Cybersecurity is an enterprise-wide risk management issue, not merely an IT issue.
Cybersecurity is an enterprise-wide risk management issue, not merely an IT issue.

It's been a topic of discussion for some time: Cyber threats are serious risks to enterprises and it is the responsibility of the boards to provide oversight.

The problem, according to a new blog post written by Stacey Barrack, senior director of the Internet Security Alliance (ISA), is that most of the team members comprising corporate boards, while savvy in business, may not always have insight and basic awareness about cyber issues and, therefore, need to learn how to understand cyber risk.

To further understanding the ISA has partnered with the National Association of Corporate Directors in conjunction with AIG, to issue the second edition of the “Cyber-Risk Handbook” for corporate boards. The publication lays out the ground rules rather emphatically: "The very first principle boards need to understand is that cybersecurity is not an IT issue, it's an enterprise-wide risk management issue."

This new paradigm is largely owing to a transformation over the past 25 years from a dependence on physical assets toward the virtual, the ISA claimed. Further, complementing the evolution is a new responsibility for boards around the digitization of corporate risk: This involves protecting new forms of stored data, including ensuring that critical infrastructure is protected, and maintaining compliance with regulatory mandates.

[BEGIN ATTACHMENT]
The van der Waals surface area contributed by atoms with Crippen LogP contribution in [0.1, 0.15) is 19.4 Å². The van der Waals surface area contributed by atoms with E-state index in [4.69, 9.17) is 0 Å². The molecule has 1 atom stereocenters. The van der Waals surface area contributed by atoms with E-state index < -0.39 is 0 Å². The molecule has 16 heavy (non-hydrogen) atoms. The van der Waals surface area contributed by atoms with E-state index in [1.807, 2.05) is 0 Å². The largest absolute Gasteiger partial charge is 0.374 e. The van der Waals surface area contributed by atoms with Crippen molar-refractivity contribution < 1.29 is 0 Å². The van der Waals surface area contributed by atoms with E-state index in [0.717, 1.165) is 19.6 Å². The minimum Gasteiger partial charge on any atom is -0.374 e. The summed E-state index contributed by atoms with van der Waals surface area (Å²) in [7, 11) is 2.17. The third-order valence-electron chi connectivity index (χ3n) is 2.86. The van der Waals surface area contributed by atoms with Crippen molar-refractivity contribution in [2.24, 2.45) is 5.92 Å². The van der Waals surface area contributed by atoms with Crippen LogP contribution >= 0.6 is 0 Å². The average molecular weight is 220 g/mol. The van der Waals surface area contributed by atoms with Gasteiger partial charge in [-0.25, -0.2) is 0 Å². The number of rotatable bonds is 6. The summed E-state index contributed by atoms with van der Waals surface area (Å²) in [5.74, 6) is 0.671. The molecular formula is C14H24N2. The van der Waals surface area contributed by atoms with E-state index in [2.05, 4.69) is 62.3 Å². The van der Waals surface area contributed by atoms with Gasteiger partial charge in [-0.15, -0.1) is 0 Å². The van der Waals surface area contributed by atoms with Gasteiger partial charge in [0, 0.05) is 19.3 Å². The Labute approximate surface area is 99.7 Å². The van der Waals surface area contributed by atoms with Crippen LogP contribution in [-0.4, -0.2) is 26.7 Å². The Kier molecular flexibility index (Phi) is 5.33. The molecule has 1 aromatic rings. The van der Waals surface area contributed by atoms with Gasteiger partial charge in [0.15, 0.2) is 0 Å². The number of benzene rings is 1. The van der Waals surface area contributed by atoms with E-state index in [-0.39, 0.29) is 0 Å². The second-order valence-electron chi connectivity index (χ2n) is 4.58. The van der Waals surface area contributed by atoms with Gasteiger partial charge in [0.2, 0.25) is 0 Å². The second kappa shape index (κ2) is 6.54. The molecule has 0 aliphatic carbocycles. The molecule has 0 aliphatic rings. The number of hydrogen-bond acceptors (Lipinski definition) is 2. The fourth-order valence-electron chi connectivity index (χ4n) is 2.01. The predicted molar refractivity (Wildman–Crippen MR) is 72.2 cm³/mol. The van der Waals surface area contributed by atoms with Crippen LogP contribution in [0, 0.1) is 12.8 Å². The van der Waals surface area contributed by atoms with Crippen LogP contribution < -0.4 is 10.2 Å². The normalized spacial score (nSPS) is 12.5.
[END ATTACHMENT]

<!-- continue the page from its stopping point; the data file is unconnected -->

"Each of these risks can adversely affect competitive positioning, stock price, and shareholder value," the report stated.

The challenge arises when cyber risk is assessed in terms of risk-reward, a principle comfortable for board members educated to recognize ROI. But, with cyber the gauges are not so clear. How much budget should be allocated on security tools and services intended to protect the enterprise from cyberattack when the ROI is not always so tangible?

This is where an educated boardroom is essential, the report explained. "Managing and mitigating cyber-risk impact requires strategic thinking, and it starts with realizing cybersecurity is an enterprise-wide risk management issue, not merely an IT issue," the report stated.

Rather than silo the functions of the technical personnel away from the business functions, integrate the departments to improve the entire team's awareness of security matters, the ISA explained.

"Directors should ensure that management is assessing cybersecurity not only as it relates to the organization's own networks, but also with regard to the larger ecosystem in which it operates," the report said.

And this means that it is up to the board to communicate with managers around the risks inherent throughout a company's environment. This is the means to determining the appropriate measure of cyber-risk posture.

When queried about how boards can be convinced about the risk from IT security, Larry Clinton, president of the ISA, told SC Media on Friday, that for years cyber experts have been saying we need to get boards and senior management more involved in cybersecurity.

"Unfortunately, what that generally translated into was trying to teach the boards about IT," Clinton said. "Boards really don't want to talk about IT (except in relation to how it can increase profits)."